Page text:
The current Stanton-Eastbanc proposal designed by Amy Weinstein contains buildings of height and mass appropriate only for Godzilla to attack. The design aesthetics are such that only Godzilla could love them. These proposed buildings will sharply and onerously reduce the light, air and sunlight of the neighborhood; will eliminate all public greenspace and public uses enjoyed by residents for over 150 years; will block views of the Capitol enjoyed by surrounding residents; and will dwarf the 2-story, 2.5-story, and 3-story residential and commercial buildings in the neighborhood (including Stanton’s own 2-story office on 7th Street).
Why doesn’t Stanton-Eastbanc ‘s proposal include any single-family townhouses on 8th Street, which currently includes very small 2-story frame single-family houses at least 150 years old – but no house taller than 3 stories?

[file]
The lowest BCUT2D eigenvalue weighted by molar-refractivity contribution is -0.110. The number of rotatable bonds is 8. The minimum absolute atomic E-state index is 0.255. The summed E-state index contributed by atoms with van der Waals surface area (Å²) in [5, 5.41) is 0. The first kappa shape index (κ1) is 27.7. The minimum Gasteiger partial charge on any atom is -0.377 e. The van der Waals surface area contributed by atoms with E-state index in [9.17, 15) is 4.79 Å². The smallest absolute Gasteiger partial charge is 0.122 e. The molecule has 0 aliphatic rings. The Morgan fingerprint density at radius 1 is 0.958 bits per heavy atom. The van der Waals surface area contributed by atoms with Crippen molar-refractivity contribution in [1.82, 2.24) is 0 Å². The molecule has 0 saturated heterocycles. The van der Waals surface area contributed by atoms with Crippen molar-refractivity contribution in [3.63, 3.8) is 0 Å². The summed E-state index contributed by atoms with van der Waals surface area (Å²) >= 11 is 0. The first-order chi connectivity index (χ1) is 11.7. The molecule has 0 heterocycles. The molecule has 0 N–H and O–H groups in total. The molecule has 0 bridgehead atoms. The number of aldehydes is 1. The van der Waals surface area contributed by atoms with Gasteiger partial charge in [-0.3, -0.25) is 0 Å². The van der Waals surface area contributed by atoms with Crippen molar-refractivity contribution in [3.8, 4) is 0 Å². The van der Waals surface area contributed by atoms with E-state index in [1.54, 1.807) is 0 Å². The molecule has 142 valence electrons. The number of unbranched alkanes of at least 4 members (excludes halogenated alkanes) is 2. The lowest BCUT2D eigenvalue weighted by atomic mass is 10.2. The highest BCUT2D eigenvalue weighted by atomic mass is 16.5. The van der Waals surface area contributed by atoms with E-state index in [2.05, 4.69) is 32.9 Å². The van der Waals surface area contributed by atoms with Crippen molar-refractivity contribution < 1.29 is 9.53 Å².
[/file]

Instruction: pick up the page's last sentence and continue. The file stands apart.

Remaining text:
Why do Stanton-Eastbanc and Amy Weinstein think it is more appropriate on 8th Street to build a city block-long apartment building that towers over the neighborhood like a skyscraper?
Why does architect Amy Weinstein use words like “homage to Capitol Hill”, “reference to historic architecture” and similar wiggle words to refer to her design which she also says “is decidedly modern”? The Capitol Hill Historic District can absorb an in-fill project here and there of Ms. Weinstein’s “decidedly modern” design, but not an entire city square of it.
What can’t Stanton-Eastbanc take more cues from (another Stanton development, albeit with a more historically sensitive architect) the beautiful townhouses built on the Lenox School property; or EYA’s very sensitive townhouses built at the Bryan School property? These projects blend seemlessly into the historic fabric of Capitol Hill.